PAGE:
That’s It ? , that’s all the Observer could write?
They are not “open”, they are contested.
Is this all that we are going to get from the City Council candidates this year?
You have to buy a copy of the Thursday (10/18)Observer to get more information. To be fair, there is a bit more information from the generic questionaire that was sent to all the candidates.
Becky Burch: “…she would encourage the development of one shuttered textile mill to be converted into a nursing home…” and this helps the tax rate how?
“Burch said council members have the authority to ask developers to leave room for these areas, she said. They haven’t made that request yet though, she said.” WHY haven’t the council members made those requests – YET ?
We are not making this up – these are quotes from the Charlotte Observer.
Irl Dixon: “While some candidates say they are concerned about high property taxes, Dixon said the tax rate dropped last year and he expects it to do the same in the future because of the development of high-end, waterfront homes”.
Does this give credence to the term “economic-genocide” that East-enders and South Point residents are concerned about? Push out the existing homes to build McMansions along the lake, reducing visibility and accessibility. This is a concern here in this community.
Charlie Flowers: “If re-elected, Flowers said he will push for businesses to fill the now empty textile mills”.
Too Late Charlie ! Most of the mills have been torn down or are in the planning stages to be torn down. We cite the examples of the Belmont Hosiery plant – now, called Belmont Reserve. We cite the Imperial Mill – now vacant, and its mill village called Hawthorne. We cite the Acme – now the space for development. This site even had a viable park area that the city acutally refused to use (Woodlawn) in the late 1990’s. How about what once was the Belmont Dyers, now torn down with development plans for high-end housing. Even the cotton warehouse that Stowe Mills used over on Eagle Road (a perfectly good pre-cast concrete structure) was torn down to make way for the clear-cutting that is now known as Eagle Village. Not even going to discuss in any detail the tearing down of the Eagle Mill for $500,000 unsold homes across from Belmont Central.
Ron Foulk: “…61-year-old political newcomer said council members have budget responsibility…”.
He’s not a newcomer — he has run for City council in at least 2 other elections. He also opposed the Amity Acres annexation into the city in the 1990’s. How can you trust someone who will be opposed to future annexations.
Curtis Gaston: “He would favor a building moratorium, especially on large subdivisions.”
Once again, the Pittenger/Duke(Crescent) property is already under design – that’s over 1,000 acres of voluntarily annexed land. The city has had jurisdictional control for over ten years on this property and until it was sold to State Senator Pittenger, nothing was done to guide its development direction. Young Mr. Gaston needs to be more involved. He has promise but will he be committed in the long run?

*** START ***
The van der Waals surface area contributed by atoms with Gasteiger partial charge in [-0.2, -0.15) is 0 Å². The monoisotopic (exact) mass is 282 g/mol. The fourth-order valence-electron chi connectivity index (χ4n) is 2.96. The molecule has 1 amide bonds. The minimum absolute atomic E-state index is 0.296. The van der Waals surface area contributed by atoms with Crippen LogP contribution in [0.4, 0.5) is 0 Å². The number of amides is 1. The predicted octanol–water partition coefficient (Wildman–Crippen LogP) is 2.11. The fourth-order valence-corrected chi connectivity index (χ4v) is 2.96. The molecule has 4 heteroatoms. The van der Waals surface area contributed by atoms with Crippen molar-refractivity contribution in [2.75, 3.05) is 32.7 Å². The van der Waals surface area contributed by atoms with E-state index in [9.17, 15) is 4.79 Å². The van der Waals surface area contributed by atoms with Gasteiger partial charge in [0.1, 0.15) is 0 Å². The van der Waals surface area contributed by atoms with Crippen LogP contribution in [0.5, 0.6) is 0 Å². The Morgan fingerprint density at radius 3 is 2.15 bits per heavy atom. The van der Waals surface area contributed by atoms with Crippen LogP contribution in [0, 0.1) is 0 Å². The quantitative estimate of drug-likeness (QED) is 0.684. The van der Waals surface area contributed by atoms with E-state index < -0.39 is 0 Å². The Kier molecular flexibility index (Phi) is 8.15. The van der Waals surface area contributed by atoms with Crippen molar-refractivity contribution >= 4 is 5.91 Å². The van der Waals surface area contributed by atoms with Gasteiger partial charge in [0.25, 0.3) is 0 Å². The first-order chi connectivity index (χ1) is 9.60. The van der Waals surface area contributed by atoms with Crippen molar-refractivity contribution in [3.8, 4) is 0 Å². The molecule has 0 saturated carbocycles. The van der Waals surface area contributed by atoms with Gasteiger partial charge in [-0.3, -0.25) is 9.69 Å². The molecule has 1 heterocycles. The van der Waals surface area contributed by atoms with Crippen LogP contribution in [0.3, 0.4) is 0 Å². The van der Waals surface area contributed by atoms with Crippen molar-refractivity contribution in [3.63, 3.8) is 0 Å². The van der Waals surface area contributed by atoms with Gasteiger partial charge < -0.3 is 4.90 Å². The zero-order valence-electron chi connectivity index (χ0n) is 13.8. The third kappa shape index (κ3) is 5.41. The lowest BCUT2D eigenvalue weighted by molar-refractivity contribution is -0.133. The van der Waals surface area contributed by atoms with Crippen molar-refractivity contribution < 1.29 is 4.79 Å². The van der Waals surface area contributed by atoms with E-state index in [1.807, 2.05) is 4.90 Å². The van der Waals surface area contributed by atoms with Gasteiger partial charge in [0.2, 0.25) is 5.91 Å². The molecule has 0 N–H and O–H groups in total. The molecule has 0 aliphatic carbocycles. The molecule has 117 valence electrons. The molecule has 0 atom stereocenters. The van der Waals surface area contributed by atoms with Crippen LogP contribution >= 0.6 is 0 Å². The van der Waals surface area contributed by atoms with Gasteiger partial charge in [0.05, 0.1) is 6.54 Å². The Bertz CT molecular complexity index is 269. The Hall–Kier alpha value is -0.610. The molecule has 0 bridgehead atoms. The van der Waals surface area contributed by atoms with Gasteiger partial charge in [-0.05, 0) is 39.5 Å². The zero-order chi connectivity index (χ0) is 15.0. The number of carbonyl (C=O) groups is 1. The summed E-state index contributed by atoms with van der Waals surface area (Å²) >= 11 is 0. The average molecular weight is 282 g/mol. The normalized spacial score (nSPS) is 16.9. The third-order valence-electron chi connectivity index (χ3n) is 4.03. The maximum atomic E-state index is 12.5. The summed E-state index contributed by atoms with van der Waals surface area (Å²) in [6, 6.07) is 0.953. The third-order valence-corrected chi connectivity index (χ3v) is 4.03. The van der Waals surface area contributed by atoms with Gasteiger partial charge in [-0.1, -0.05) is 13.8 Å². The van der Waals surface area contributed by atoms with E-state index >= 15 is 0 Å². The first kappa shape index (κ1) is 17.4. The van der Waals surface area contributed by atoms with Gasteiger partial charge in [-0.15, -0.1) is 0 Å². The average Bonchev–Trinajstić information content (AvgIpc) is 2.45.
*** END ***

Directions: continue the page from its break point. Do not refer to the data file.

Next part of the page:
Martha Stowe: “…It [the land use plan] doesn’t prohibit developers, it just makes sure you’re working in tandem with developers,” she said. “As much development as we’re seeing in Belmont we’re going to have to do something other than what we have done…”
So, what are your plans and ideas?
Richard Turner: “…The recent land-use plan lacks teeth, Turner said, and developers have been able to build as they wanted using conditional zoning. He said the city needs a public facilities ordinance that wouldn’t allow growth beyond the city’s ability to service it…”
Dennis Boyce: “Did not respond”
We hope the BannerNews and the Gazette will expand these questions.
We find it amazing that wherever you see a Burch sign in a yard, there is a Flowers sign right next to it. If it looks like a ticket (signs), sounds like a ticket (identical votes on all issues before council), it’s probably a ticket. Vote for one, get 2. And we thought that the politics in Belmont was “non-partisan”.
20 thoughts on “8 candidates seek 3 open Belmont seats (Updated)”
There is simply too much high density housing going up in Belmont.
“Belmont also has other things going for it: 4. Relatively few people from the North East.”
And I’m the “un-neighborly” one? Talk about class predjudice.
So much ignorance, so little time.
“economic genocide” — another pathetic term thrown about by the ignorant. So should we stop improvements to keep property values low for the locals? I would absolutely agree with a law to keep property tax in check for those who have owned their homes for decades, or generations and do not want to sell. But when you start pointing fingers at those who are building new because you don’t like the cars they drive, architectual styles they choose, or because they have more money than you, it’s time for you to move to Cuba or China. The last bastians of such thoughts.
I have nothing against mill houses, and actually find them attractive in context. However, if you want to preserve them, along with whatever else you deem better than your self-penned “McMansions” then you should convice the “locals” to NOT SELL their homes.